A review for the HSE into how Covid-19 vaccines were given to a group of private school teachers by the Beacon Hospital in Dublin has found the hospital did not consider alternative options.

The report said the hospital in Sandyford "moved to avoid vaccine waste by mobilising a group of people that they considered offered a viable solution" after it was faced with having excess vaccines on 23 March.

However, the review said the decision was taken "without considering alternative persons or groups higher on the vaccine allocation groupings".

The external report was sought by Minister for Health Stephen Donnelly after it emerged the Beacon Hospital had administered vaccines to 20 teachers from St Gerard's private school in Bray in Co Wicklow, using vaccines supplied by the HSE.

When the issue emerged, the minister asked the HSE to suspend vaccine operations at the hospital.

The 83-page review, which was published in full today, was carried out by Cornelia Stuart, a retired HSE Assistant National Director.

At the time, the Beacon Hospital said that while it was not in line with the vaccination sequencing guidelines, the vaccination of teachers was carried out to avoid the wastage of vaccines at the end of a clinic and that the use of the vaccines was time-bound.

However, the reviewer concluded that "there were a number of other options available that could have been considered before the teachers taking into account the sequencing guideline in place" and which she said "would have been feasible".

And the reviewer said "the most obvious option" would have been a call to the HSE's Community Health Organisation 6.

The review said that when asked if consideration had been given to groups higher on the allocation list than the teachers, the Beacon Hospital "confirmed that such consideration had not been given."

It states that CHO 6 confirmed to the reviewer that "if contacted at that time on the 23 March, they could have sent staff to the Beacon Hospital Vaccination Centre within the timeframe suggested."

It said "in response to the draft report, the Beacon Hospital advised the Reviewer based on their experience, CHO 6 in their view would not have be able to respond to a request for staff at such short notice in a time-pressured situation."

But it was the reviewer's opinion that this was "not a correct assertion."

"The identification of excess vaccine took place within 'office hours' which meant that a sufficient number of Category 2 or Category 4 staff would have been available to fill the 20 slots."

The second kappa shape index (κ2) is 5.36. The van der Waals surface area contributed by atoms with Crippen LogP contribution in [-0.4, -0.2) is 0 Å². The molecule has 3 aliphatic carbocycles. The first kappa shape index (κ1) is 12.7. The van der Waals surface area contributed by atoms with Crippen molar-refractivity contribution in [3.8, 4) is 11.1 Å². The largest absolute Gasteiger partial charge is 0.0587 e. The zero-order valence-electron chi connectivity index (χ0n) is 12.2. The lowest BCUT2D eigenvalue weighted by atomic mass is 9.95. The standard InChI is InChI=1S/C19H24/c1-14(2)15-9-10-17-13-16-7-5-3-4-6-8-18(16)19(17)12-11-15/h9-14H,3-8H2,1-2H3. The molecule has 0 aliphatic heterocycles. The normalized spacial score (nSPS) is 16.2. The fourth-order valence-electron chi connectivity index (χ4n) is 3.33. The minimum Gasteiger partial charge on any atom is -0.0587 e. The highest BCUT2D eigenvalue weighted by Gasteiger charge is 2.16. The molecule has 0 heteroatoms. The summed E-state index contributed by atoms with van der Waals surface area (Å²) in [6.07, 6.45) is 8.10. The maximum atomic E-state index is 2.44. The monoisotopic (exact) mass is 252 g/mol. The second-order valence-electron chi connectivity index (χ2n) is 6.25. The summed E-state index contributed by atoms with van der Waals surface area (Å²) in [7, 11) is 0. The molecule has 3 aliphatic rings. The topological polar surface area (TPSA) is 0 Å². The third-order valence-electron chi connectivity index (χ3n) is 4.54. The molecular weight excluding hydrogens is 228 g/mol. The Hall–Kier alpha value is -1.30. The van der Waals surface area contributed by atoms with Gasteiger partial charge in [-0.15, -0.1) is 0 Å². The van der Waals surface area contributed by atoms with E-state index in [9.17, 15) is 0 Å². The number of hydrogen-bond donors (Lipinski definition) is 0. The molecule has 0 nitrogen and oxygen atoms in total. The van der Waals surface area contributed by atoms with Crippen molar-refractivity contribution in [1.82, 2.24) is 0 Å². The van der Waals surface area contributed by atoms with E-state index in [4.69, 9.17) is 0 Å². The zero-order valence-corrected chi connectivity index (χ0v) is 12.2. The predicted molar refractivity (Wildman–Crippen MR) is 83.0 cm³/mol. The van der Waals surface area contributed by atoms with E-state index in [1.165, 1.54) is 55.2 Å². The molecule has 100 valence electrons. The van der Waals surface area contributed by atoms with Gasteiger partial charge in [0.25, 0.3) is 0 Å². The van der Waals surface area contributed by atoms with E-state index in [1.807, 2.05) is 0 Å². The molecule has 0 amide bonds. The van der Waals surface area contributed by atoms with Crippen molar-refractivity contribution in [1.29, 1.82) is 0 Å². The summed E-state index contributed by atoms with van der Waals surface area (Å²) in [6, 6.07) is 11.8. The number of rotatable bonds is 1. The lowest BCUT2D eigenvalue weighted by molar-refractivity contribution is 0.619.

The reviewer concluded that other alternatives could have been considered including "those living or working in crowded conditions where social distancing was difficult to maintain or key workers in the food supply system, public and commercial transport and other vital services."

The report said there were a number of retail outlets within the hospital complex, with the Beacon South Quarter and Sandyford Industrial Estate in close proximity, while a large Garda station was located less than 3km away.

The review also concluded that there was no evidence the school had solicited the vaccines.

It said the reviewer is therefore satisfied "the school acted in good faith and on the assurances received from the CEO of the Beacon Hospital, that the offer of the vaccines was entirely legitimate, above board and with the permission of the HSE".

The review said the Beacon Hospital justified the selection of the teachers from St Gerard's in Bray "on the basis that they were a distinct group that they felt could be mobilised quickly and within the timeframe of dictated by the stability of the vaccine in syringe".

The report said the timeframe was considered by the Beacon to be one hour "despite there being no evidence to support this".

The Beacon Hospital told the reviewer that the choice of the school was "considered feasible because, for legitimate family reasons, the CEO had the mobile phone number of the Headmistress of the school" and that the hospital could "access a group of potential recipients via one phone call rather than having to identify and contact potential recipients on an individual basis."

The hospital added that "they do not believe they could have found other suitable individuals at such short notice".